Europe South Asia Asia Pacific Americas Middle East Africa BBC Homepage World Service Education



Front Page

World

UK

UK Politics

Business

Sci/Tech

Health

Education

Sport

Entertainment

Talking Point

In Depth

On Air

Archive
Feedback
Low Graphics
Help

Tuesday, June 22, 1999 Published at 20:27 GMT 21:27 UK


Business: The Economy

Setback for US steel makers

The flow of foreign steel has upset US steel makers

Fearing a trade war, the US Senate has refused to back a plan to impose quotas on the import of steel into the United States.

World trade wars
The steel industry had argued in favour of quotas to contain the amount of low-priced steel coming into the country and preserve jobs.

But the bill failed already in its early stages, during a vote on a technical measure, as senators approved to restrict the debate on the issue.

The steel industry managed to get only 42 senators on its side, 57 voted against.

Senate majority leader Trent Lott joined officials of the US government in arguing that the introduction of quotas could violate international trade agreements and cause a trade war.

The quota bill would "adversely affect our businesses and farmers who depend upon access to the international market", Mr Lott said.

Not every senator agreed. The chairman of the Senate Finance Committee, William Roth, called the vote "important from the point of our steel industry and important from the standpoint of our American workers".

The calls for keeping imports in check date back to the global economic crisis in 1997 and 1998.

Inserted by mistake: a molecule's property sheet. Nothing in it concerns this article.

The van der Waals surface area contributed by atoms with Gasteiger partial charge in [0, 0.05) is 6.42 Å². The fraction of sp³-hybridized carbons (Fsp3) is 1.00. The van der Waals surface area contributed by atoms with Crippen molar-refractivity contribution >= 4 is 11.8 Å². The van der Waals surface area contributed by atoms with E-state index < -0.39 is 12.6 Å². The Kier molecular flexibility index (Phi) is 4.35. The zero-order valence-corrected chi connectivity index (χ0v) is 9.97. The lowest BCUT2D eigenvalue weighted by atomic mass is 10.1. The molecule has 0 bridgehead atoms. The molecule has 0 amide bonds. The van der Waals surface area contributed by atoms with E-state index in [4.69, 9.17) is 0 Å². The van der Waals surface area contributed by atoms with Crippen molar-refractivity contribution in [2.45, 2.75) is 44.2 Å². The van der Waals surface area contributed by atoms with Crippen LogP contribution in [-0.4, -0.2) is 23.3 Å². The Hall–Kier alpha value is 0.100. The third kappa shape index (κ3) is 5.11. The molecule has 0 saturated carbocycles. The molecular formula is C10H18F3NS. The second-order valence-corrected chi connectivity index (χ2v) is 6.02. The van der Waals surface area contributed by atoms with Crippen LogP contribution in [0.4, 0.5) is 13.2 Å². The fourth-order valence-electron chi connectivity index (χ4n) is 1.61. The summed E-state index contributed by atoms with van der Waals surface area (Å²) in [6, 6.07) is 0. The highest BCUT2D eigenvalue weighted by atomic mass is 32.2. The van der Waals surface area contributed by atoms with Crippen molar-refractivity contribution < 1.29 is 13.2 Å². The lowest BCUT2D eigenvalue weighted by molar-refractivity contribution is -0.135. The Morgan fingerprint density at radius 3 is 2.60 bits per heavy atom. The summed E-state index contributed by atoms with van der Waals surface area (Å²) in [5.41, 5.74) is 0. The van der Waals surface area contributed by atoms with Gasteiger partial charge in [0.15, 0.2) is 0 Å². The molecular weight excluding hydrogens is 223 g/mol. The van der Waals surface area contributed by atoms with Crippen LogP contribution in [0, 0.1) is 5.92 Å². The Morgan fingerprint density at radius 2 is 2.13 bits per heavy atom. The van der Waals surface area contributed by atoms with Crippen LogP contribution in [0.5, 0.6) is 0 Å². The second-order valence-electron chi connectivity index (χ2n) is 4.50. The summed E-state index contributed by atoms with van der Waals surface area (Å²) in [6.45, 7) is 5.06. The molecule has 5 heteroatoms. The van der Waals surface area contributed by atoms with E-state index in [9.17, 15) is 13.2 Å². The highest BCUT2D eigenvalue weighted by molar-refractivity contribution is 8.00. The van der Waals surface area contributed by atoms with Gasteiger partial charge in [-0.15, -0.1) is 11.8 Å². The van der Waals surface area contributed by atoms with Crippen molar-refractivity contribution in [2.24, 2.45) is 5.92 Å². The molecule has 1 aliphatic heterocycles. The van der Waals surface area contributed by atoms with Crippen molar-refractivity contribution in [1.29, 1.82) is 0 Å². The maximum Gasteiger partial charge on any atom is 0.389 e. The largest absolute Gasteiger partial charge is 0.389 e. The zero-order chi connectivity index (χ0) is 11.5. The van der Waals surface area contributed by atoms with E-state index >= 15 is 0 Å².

Then the rise of the US dollar and the decline of currencies like the Japanese yen, Brazil's real and the Russian rouble made it cheap for US consumers to buy steel from these countries.

US steel makers, though, have accused foreign steel mills of dumping.

Before the vote, hundreds of steel workers had demonstrated outside the US Capitol building, hoping to persuade the senators to root for them.

The quota bill would have imposed a maximum level of imports, based on the average levels in the three years before July 1997, when the currency and economic crisis began in Asia.

In March, the House of Representatives had passed the bill with a two-thirds majority, but President Bill Clinton threatened his veto should the Senate approve it as well.

Earlier this week, US Commerce Secretary William Daley had warned that steel quotas would violate international trade agreements.



Advanced options | Search tips




Back to top | BBC News Home | BBC Homepage | ©


The Economy Contents


Relevant Stories

11 Jun 99 | The Economy
US-Japan steel war escalates

07 Jun 99 | The Company File
Steel industry plays hardball





In this section

Inquiry into energy provider loyalty

Brown considers IMF job

Chinese imports boost US trade gap

No longer Liffe as we know it

The growing threat of internet fraud

House passes US budget

Online share dealing triples

Rate fears as sales soar

Brown's bulging war-chest

Oil reaches nine-year high

UK unemployment falls again

Trade talks deadlocked

US inflation still subdued

Insolvent firms to get breathing space

Bank considered bigger rate rise

UK pay rising 'too fast'

Utilities face tough regulation

CBI's new chief named

US stocks hit highs after rate rise

US Fed raises rates

UK inflation creeps up

Row over the national shopping basket

Military airspace to be cut

TUC warns against following US

World growth accelerates

Union merger put in doubt

Japan's tentative economic recovery

EU fraud costs millions

CBI choice 'could wreck industrial relations'

WTO hails China deal

US business eyes Chinese market

Red tape task force

Websites and widgets

Guru predicts web surge

Malaysia's economy: The Sinatra Principle

Shell secures Iranian oil deal

Irish boom draws the Welsh

China deal to boost economy

US dream scenario continues

Japan's billion dollar spending spree